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by Bill Snyder | Posted on Friday, Feb. 15, 2013 — 8:00 AM
Chagas disease, a deadly tropical infection caused by the protozoan parasite Trypanosoma cruzi and transmitted by biting insects called “kissing bugs,” has begun to spread around the world. Yet current treatment is toxic and limited to the acute stage.
In The Journal of Infectious Diseases, Galina Lepesheva, Ph.D., research associate professor of Biochemistry, and her colleagues at Vanderbilt University and Meharry Medical College report curing both the acute and chronic forms of the infection in mice with a small molecule, VNI.
VNI specifically inhibits a T. cruzi enzyme (CYP51) involved in the synthesis of sterols, lipid molecules essential for cell membrane function and integrity. In mouse models of Chagas disease, VNI achieved cures with 100 percent survival and without toxic side effects.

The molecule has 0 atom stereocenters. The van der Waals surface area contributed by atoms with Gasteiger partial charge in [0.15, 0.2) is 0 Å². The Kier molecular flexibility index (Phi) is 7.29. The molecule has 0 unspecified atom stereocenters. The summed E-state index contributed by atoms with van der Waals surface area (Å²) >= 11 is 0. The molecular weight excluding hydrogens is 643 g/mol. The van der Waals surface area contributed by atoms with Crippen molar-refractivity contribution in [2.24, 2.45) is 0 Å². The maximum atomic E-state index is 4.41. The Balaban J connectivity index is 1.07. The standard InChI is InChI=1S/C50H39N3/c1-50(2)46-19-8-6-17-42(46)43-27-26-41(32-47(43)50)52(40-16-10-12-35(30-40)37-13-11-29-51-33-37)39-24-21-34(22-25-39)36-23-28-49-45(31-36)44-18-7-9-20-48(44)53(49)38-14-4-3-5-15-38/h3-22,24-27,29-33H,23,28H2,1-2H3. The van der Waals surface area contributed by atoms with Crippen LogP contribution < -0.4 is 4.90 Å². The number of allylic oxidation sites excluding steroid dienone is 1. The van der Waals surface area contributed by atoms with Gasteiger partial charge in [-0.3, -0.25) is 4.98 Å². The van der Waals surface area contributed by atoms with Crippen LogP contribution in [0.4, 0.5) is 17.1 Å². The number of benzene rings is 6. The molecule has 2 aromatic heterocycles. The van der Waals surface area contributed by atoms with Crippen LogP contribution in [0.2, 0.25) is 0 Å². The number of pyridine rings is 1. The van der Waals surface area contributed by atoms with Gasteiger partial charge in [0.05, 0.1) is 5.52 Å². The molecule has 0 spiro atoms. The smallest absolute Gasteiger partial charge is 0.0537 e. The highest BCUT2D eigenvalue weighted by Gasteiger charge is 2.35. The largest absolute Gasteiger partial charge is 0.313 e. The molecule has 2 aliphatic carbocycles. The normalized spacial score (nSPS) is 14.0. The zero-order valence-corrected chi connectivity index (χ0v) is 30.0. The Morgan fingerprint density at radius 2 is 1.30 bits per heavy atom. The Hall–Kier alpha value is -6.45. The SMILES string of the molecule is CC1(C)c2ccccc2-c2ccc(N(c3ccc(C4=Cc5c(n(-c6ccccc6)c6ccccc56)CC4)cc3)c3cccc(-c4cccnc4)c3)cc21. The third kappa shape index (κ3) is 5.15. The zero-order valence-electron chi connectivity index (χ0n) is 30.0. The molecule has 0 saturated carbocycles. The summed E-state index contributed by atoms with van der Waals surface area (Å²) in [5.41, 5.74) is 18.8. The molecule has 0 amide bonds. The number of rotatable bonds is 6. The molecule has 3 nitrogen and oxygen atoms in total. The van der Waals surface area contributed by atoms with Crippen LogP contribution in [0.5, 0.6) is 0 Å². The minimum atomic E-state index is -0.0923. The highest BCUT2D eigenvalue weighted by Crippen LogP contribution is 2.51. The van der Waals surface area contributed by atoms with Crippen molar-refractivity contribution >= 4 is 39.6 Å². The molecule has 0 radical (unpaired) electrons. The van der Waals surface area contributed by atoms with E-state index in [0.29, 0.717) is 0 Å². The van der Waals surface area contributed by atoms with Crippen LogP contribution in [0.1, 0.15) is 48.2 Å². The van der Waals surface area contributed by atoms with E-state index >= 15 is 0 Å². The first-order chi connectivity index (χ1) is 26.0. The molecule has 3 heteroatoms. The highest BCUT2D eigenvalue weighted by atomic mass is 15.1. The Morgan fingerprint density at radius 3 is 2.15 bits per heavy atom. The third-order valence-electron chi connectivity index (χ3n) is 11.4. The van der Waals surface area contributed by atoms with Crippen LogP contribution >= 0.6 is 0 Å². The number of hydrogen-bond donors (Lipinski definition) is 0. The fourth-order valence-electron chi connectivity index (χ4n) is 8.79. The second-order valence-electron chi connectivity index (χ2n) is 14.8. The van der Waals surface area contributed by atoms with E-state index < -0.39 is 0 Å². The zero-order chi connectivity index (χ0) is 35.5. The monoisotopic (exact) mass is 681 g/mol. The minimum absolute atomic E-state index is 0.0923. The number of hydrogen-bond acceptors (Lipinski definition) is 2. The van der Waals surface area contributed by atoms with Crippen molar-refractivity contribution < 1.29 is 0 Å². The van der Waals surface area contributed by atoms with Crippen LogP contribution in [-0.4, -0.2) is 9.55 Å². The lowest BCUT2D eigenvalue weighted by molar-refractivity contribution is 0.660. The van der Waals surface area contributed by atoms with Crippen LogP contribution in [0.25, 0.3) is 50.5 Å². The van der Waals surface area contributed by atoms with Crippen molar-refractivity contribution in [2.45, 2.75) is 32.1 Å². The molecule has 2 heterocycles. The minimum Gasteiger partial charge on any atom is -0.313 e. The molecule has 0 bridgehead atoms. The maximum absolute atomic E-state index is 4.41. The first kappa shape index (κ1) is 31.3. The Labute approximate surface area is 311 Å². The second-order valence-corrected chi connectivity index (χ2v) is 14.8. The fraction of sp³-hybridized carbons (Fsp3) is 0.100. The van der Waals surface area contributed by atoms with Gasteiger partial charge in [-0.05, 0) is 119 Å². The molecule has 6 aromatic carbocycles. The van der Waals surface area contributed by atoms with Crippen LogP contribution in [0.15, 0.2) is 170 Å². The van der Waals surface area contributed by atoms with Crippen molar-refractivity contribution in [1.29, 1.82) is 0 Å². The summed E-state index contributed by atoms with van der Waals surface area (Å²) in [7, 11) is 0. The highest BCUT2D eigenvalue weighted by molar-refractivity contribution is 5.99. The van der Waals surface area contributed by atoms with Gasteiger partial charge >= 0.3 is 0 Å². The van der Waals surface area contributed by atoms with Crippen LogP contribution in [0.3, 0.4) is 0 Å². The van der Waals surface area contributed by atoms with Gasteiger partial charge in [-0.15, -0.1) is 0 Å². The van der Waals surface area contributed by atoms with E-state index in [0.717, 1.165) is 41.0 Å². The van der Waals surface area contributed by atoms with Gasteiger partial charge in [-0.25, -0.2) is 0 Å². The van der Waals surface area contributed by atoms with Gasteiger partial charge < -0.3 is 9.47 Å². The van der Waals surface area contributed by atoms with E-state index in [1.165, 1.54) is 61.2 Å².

About 8 million people have been infected by T. cruzi, mostly in Latin America, but kissing bugs have been found across the southern United States. The finding in mice opens new opportunities for potentially curative treatment, the researchers concluded.
Bill Snyder, (615) 322-4747
Health and Medicine, Reporter, Research Aliquots, biochemistry, Chagas disease, Galina Lepesheva, journal publication, kissing bug, NIAID, NIGMS, NIH, Reporter Feb 15 2013, The Journal of Infectious Diseases, Trypanosoma cruzi, Vanderbilt Institute of Chemical Biology
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